U.S. Alcohol-Related Deaths Have Doubled, Study Says

Henrietta Brewer
January 11, 2020

A new study published on Wednesday found that alcohol-related deaths in the United States have more than doubled within the past 20 years.

Researchers found 35,914 alcohol-related deaths in 1999 had increased to 72,558 in 2017, with nearly 1 million deaths during that period. The most significant annual increase in deaths was among non-Hispanic white women. It found 30% of deaths were from liver disease. Across racial and ethnic groups, non-Hispanic American Indians/Alaska Natives (NH AIAN) had the highest alcohol-related death rates in 2017.

Some of the greatest increases were found among women and people who were middle-aged and older.

The study relied on mortality data from the U.S. National Center for Health Statistics, but since death certificates sometimes do not mention the involvement of alcohol in a cause of death, "the scope of alcohol-related mortality in the United States is likely higher than suggested", the writers concluded.

Rates are highest among older men, specifically in the 45-74 age range.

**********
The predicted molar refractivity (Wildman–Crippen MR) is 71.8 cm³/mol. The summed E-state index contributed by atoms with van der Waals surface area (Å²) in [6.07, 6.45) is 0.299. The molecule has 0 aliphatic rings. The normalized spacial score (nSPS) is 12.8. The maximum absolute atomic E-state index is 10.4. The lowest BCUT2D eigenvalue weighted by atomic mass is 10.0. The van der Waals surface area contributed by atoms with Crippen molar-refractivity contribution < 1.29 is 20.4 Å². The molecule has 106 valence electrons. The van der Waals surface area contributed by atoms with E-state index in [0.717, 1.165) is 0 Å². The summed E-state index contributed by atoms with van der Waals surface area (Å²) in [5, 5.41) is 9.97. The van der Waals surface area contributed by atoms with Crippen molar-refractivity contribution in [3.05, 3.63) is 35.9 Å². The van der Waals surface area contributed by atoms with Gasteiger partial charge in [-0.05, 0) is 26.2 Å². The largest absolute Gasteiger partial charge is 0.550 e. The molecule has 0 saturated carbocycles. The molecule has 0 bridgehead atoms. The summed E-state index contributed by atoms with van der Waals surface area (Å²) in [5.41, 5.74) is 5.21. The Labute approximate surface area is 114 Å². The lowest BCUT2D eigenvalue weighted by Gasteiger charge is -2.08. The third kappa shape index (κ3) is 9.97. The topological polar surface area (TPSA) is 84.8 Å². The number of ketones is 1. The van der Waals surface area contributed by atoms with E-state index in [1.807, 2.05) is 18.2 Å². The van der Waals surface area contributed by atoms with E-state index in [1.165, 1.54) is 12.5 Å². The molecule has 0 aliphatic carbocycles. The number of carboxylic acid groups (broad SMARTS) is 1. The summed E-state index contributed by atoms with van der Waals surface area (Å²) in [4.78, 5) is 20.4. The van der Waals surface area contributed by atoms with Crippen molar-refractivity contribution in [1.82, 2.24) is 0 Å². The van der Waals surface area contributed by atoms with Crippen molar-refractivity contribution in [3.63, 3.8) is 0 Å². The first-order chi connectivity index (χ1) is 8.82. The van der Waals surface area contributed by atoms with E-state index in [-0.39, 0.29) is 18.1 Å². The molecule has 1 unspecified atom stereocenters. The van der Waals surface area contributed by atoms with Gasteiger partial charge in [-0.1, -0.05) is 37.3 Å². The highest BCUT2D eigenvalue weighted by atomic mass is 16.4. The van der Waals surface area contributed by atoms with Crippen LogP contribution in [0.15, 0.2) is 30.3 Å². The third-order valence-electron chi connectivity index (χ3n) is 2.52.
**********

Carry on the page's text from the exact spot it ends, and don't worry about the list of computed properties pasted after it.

"Women are at greater risk than men at comparable levels of alcohol exposure for alcohol-related cardiovascular diseases, certain cancers, alcohol-related liver disease, and acute liver failure due to excessive drinking", wrote authors of the paper.

"We know that the contribution of alcohol often fails to make it only death certificates", he continued.

"This is more speculative, but there is some cultural social force which is leading people to drink more", Tapper said.

Overall, roughly 70 percent of adults in 2017 said they average little over two drinks a day. While the overall prevalence of drinking and binge drinking did not change for men between 2000 and 2016, there was a 10.1 percent increase in drinking and a 23.3 percent increase in binge drinking among women over these years.

And while the agency offers no explanation for this increase in youngsters' deaths, it's probably safe to assume fatal accidents, lethal injuries, and overindulgence have something to do with it.

According to CNN, consumption of alcohol in the USA has increased about 8% since 2000 and binge drinking has increased about 7.7%. "The liver can regenerate and this is a problem that often times can be helped".

Other reports by iNewsToday